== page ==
5 Tips For Managing An Ever-Changing Family Schedule Seamlessly

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family with two kids
Family

Creating a routine and managing a family schedule to follow can be challenging for a couple in the best of times. Throw some very young children into the mix, along with working from home, and it feels next to impossible.

Do you have children? If you've lived through the baby stage, you know that it’s difficult to create a firm schedule when you have babies.

Just when you think you have a schedule in place to follow, the baby regresses and starts waking up again at night.

If you also have an older child, they are probably used to a daily routine.

Incorporating the ever-changing schedule of a baby while maintaining the older child’s daily routine and taking care of the home all while working from home may feel like an overwhelming task.

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My son and his wife are currently in this very situation. They have a 10-week-old son and a three-and-a-half-year-old daughter. They also both work full-time from home.

Their little girl gets up at the same time most mornings, but their son sometimes gets up multiple times during the night. If you have children, I’m sure you’re not surprised.

As a professional organizer, parent, and grandparent, I am well aware of the challenges facing families.

Every stage of your child’s development presents new opportunities for a change in the schedule.

When you have a new baby, chaos can follow, for that's one of those life events which throws all sense of routine out the window.

How do you meet both your children’s needs, maintain order in the house, and manage your relationship with your spouse? This is a question many people ask.

Here are my 5 tips for managing a family schedule that's ever-changing.

1. Maintain habits and routines that work and be willing to be flexible.

Maintain your routines and habits as much as possible. This will help you to keep order in your home.

When you're in the habit of picking up and putting things away when you are finished using them it takes little time to restore order to a room.

2. Delegate some tasks.

Delegate age-appropriate tasks to your older children. They can make their bed, pick up their toys, empty the dishwasher, take out the trash, help with laundry, and a variety of other tasks.

Involving your children in the care and upkeep of your home encourages them to take ownership of their space, teaches responsibility, and takes the pressure off the parents.

Another benefit to delegating tasks to every member of the family is that it helps to maintain the schedule.

If your goal is to get out the door to go to school at a certain time because you have a meeting and you know you want to feed your infant before the meeting starts, it's more realistic if everyone pitches in and do routine tasks.

3. Accept good enough.

Many people think that if you're going to do something, it’s best to do it perfectly or not at all. Doing something to the best of your ability at any given time is better than doing nothing at all.

Allow your older child to make their bed to the best of their ability and praise them for their effort. It may not be exactly the way you want it. Accept the way it is and do not fix it.

Fixing the bed sends the message to the child that their effort was not good enough.

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4. Schedule breaks.

If you were working in the office, there would be times when you would get up from your desk, stretch your legs, and, perhaps, have a casual conversation with a colleague.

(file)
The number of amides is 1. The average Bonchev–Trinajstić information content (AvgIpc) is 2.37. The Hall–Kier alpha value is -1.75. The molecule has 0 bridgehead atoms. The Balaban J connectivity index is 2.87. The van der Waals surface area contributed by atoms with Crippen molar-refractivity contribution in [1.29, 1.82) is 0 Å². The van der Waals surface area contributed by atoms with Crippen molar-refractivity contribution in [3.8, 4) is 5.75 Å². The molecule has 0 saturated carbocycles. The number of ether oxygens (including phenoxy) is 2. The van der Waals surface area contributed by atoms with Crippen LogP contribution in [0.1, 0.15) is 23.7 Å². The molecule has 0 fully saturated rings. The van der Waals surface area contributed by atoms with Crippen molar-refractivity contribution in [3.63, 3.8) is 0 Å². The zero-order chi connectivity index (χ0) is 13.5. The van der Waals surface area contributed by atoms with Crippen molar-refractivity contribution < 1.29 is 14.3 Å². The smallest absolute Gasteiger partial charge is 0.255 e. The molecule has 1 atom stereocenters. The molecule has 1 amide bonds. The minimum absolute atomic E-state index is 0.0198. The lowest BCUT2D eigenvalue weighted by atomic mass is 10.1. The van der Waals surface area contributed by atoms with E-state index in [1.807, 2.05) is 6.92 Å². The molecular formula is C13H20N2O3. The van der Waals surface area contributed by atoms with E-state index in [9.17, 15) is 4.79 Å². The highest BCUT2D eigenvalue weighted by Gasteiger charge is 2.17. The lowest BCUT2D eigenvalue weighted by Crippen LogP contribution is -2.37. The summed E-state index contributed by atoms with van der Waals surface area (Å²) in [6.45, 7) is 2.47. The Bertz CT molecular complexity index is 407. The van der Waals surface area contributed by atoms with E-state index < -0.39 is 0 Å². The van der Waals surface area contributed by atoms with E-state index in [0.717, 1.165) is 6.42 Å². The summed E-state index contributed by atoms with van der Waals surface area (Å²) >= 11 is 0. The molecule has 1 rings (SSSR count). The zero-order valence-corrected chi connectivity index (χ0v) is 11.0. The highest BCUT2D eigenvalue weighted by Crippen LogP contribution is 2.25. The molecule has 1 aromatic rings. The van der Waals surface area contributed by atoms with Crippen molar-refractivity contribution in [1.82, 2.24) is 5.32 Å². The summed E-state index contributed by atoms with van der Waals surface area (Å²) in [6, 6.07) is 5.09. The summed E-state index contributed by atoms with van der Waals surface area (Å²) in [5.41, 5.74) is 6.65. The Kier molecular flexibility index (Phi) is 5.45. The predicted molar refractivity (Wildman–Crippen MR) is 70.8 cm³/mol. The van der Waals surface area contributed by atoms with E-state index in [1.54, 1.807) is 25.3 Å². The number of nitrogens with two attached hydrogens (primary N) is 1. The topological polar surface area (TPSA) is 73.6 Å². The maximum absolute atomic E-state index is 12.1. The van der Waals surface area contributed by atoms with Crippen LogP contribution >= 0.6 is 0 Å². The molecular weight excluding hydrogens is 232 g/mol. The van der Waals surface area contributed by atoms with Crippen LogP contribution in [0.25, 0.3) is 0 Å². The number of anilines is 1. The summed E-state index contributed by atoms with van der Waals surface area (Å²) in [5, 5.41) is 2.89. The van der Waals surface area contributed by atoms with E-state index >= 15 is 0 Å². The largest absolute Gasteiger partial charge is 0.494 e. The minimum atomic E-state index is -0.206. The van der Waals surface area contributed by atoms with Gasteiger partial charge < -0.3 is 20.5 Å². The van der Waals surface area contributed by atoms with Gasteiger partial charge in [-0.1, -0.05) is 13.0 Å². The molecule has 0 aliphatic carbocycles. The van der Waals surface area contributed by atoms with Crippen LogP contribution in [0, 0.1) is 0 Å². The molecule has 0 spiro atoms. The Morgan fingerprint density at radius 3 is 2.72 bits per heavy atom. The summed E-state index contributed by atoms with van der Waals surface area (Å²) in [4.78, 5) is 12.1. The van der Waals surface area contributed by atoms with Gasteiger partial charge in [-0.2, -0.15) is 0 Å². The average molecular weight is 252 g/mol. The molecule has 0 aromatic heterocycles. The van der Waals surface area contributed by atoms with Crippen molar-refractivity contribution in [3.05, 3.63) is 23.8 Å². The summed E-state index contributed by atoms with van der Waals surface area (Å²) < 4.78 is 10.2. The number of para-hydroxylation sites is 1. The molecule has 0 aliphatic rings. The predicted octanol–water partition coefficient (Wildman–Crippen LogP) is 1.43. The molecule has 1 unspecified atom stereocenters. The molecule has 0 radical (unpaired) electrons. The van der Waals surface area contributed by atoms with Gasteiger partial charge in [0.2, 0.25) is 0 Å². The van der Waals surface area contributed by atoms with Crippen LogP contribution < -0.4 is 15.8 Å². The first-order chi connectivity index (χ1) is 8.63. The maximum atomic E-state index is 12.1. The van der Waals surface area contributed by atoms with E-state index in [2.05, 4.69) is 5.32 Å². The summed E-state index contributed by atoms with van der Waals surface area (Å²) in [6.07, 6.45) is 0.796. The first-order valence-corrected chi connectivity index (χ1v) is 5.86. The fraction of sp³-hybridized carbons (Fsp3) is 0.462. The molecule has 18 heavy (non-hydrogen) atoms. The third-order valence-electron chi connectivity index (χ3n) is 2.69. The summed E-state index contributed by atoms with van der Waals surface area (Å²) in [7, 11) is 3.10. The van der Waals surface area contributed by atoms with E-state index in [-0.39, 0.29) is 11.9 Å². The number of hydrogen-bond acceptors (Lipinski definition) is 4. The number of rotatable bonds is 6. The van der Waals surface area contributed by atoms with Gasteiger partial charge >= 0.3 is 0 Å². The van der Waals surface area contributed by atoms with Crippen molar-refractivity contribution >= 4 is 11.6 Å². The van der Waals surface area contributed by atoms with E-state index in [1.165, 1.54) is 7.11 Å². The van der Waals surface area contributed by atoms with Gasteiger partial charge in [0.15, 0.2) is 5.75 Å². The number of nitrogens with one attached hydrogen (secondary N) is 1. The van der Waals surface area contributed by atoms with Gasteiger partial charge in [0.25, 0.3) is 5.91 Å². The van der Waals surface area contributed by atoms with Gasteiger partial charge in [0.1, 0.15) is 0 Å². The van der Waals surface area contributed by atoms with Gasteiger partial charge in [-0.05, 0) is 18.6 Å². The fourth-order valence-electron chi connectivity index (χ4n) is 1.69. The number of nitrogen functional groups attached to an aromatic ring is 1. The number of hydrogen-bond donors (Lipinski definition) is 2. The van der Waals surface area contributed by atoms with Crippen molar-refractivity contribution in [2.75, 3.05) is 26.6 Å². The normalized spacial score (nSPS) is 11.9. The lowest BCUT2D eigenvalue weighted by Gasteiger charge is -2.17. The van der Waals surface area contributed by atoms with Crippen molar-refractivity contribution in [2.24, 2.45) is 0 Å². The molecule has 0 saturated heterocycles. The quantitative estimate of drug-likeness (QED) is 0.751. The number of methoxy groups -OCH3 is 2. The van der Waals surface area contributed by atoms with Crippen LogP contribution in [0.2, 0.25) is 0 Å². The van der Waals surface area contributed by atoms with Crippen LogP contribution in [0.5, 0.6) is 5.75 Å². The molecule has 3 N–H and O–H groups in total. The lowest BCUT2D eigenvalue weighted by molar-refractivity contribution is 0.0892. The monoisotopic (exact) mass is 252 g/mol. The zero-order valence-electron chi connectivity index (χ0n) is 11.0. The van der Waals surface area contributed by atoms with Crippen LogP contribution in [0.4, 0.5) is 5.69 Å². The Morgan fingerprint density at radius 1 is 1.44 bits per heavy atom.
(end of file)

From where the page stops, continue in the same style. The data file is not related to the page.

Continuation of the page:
It’s still important to get up periodically from wherever you are working in the house and take a break.

If you have young children at home, this is a time when you can swap with your spouse and take over childcare while they do something else.

With both of you working from home you may need to look over your schedules every night.

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Talk about when you have meetings. Be upfront about how much prep time you need before each meeting and discuss any wrap-up time you need.

Create your schedule for the next day and assign work time, childcare time, and "you time" for both you and your partner/spouse.

Yes, I said "you" time. You can’t care for others if you haven’t cared for yourself first. Make time in your daily schedule for a little alone time every day.

Depending on the day, it can be something short like a 10-minute walk around the block. Just do something that allows you to refresh and recharge your personal battery.

5. Do fun activities together.

Build one or more fun family activities into each week. Explore different parts of the place you live. Take long walks.

My son and his family have been finding different playgrounds, coffee shops, and doughnut shops where they live. They are active and love to exercise outside so going on long walks and admiring the spring blooms is a fun family activity for them.

Stopping for coffee and doughnuts is an added perk for almost every member of their family.

Find what works for your family and make a habit of scheduling something to look forward to each week.

It can be a special meal that you make together or an outing to a favorite playground. It doesn’t matter what it is as long as it is something everyone in your family will enjoy.

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Diane N. Quintana is a Certified Professional Organizer® and owner of DNQ Solutions, LLC. She specializes in residential and home-office organizing and in working with people affected by ADD, Hoarding, and chronic disorganization. If you would like some additional personalized guidance, consider signing up for the Clear Space for You online clutter support group Diane moderates with Jonda Beattie.

This article was originally published at DNQ Solutions blog. Reprinted with permission from the author.